Afro-Latin American Research Istitute at the Hutchins Center

Mission

The Afro-Latin American Research Institute (ALARI) at Harvard University is building the new field on Afro-Latin American Studies. Our mission is to stimulate and sponsor scholarship on the Afro-Latin American experience, and provide a forum where scholars, intellectuals, activists and policy makers engage in knowledge producing exchanges and debates.

Objectives

  • Expand research and teaching on Afro-Latin American Studies from multidisciplinary perspective reflecting the coming of age of a new, multidisciplinary academic field.
  • Strengthen ties between Harvard University and institutions and organizations dedicated to promote knowledge and awareness on histories, cultures, and experiences of people of African descent in Latin America.
  • Create awareness of transversal Afro-Latin American experience in Latin America and in the United States.
  • Offer inclusive space for research, learning, dialogue, discussion, exchange on a wide range of topics related to Afro-Latin American experience.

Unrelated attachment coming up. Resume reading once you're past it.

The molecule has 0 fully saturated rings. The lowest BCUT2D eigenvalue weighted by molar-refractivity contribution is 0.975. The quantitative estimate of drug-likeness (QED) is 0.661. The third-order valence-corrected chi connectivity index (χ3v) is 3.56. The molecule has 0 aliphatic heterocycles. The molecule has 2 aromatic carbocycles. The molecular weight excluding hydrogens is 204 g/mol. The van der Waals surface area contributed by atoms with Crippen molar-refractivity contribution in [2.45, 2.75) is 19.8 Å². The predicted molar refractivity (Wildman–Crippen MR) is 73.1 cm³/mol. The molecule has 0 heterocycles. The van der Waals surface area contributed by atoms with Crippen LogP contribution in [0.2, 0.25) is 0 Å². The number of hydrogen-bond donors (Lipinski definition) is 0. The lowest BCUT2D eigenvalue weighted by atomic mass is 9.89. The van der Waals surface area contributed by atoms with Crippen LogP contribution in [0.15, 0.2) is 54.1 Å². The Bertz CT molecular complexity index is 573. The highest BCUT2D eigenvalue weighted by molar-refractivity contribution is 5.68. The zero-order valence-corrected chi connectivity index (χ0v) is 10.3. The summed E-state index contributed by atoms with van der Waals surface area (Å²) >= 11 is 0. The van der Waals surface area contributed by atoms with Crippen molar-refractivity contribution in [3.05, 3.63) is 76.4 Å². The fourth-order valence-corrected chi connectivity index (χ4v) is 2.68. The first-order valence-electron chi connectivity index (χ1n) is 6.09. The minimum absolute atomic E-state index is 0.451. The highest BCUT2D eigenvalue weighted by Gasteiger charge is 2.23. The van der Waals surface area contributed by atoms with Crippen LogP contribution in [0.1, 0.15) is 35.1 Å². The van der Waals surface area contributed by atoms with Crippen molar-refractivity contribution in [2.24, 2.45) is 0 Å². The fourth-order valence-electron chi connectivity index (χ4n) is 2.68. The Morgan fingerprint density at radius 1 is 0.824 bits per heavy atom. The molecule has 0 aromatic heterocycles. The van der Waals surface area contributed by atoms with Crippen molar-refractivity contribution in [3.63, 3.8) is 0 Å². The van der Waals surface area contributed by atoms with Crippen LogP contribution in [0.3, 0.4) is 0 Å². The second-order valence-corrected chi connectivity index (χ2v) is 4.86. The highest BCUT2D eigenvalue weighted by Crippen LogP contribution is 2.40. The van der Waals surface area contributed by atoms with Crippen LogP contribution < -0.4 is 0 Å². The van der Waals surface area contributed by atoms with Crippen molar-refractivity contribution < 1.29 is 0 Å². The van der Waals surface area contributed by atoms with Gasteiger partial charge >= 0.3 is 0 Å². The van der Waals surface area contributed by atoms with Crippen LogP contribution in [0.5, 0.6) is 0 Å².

Overview

The founding of the ALARI reflects the coming of age of a new, multidisciplinary academic field centers on the histories, cultures, and experiences of people of African descent in Latin America. The field has developed in tandem with a variety of racially defined social, cultural, and political movements that, taking advantage of democratization processes since the 1980, have transformed how Latin Americans think about their region, culture and history. These movements have challenged traditional discourses on race and nation and demanded legislation and policies to address discrimination. Legal instruments that ban discrimination and acknowledge the multiracial character of Latin American societies have proliferated in the region. Meanwhile, a variety of non-governmental and international organizations have developed specialized programs to promote racial justice. This agenda gained additional momentum in December 2013, when the United Nation approved resolution 68/237, which proclaims 2015-24 as the International Decade for People of African Descent.

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